Physiological Chemistry

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Kai Hell

Biogenesis of mitochondria

Mitochondria are organelles of eukaryotic cells fulfilling a variety of essential functions for life and death of the cells. They act in many biosynthetic and metabolic processes, such as oxidative phosphorylation, the citrate cycle, fatty acid oxidation and synthesis of Fe/S clusters.
On the other hand, mitochondria are important for ageing and programmed cell death releasing pro-apoptotic proteins. Defects in mitochondrial processes cause a variety of diseases. Moreover, mitochondria dysfunction play an important role in many neurodegenerative diseases, such as Alzheimer and Parkinson. To fulfil their various functions they require a specific set of proteins.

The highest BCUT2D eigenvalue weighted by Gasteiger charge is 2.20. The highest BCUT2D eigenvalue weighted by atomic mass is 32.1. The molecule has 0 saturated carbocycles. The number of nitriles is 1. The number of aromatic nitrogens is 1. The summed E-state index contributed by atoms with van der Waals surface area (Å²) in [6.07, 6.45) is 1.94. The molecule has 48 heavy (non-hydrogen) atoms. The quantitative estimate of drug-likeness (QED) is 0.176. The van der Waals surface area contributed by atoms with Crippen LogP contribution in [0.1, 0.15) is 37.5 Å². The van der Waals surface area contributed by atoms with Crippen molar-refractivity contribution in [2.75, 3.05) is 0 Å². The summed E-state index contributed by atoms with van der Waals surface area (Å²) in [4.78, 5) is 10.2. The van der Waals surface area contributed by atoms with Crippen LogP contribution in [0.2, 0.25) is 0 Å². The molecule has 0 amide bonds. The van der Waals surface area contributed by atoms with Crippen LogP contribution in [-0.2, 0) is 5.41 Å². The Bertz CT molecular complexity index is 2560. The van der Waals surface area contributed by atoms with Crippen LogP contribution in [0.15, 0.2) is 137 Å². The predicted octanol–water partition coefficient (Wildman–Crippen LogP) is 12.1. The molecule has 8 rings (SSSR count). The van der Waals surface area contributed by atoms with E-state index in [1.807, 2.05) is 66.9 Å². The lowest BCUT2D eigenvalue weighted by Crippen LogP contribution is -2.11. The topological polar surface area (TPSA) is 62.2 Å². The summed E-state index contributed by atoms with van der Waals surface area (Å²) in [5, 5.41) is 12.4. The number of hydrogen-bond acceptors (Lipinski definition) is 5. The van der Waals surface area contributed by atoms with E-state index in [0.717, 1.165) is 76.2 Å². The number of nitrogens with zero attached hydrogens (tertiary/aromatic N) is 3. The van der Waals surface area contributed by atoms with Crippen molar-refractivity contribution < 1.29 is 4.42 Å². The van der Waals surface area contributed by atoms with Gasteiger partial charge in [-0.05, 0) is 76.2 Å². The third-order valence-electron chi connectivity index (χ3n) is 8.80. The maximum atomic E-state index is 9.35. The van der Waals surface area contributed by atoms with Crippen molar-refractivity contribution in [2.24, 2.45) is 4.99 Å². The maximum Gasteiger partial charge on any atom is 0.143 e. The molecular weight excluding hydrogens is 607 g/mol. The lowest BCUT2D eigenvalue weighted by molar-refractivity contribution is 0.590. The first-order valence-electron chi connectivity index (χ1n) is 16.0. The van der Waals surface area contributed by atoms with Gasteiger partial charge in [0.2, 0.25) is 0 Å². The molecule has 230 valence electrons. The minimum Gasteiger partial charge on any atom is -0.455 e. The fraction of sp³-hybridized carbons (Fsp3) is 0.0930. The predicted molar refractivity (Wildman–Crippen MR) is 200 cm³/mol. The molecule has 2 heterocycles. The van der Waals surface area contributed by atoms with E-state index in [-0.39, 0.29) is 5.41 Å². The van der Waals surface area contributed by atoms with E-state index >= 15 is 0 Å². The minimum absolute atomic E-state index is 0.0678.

Nearly all of these mitochondrial proteins are encoded by nuclear DNA and synthesized in the cytoplasm as precursor proteins. The precursor proteins are imported by oligomeric protein complexes, the translocases, into mitochondria and are subsequently sorted into one of the compartments of mitochondria: the outer membrane, the intermembrane space, the inner membrane or the matrix space.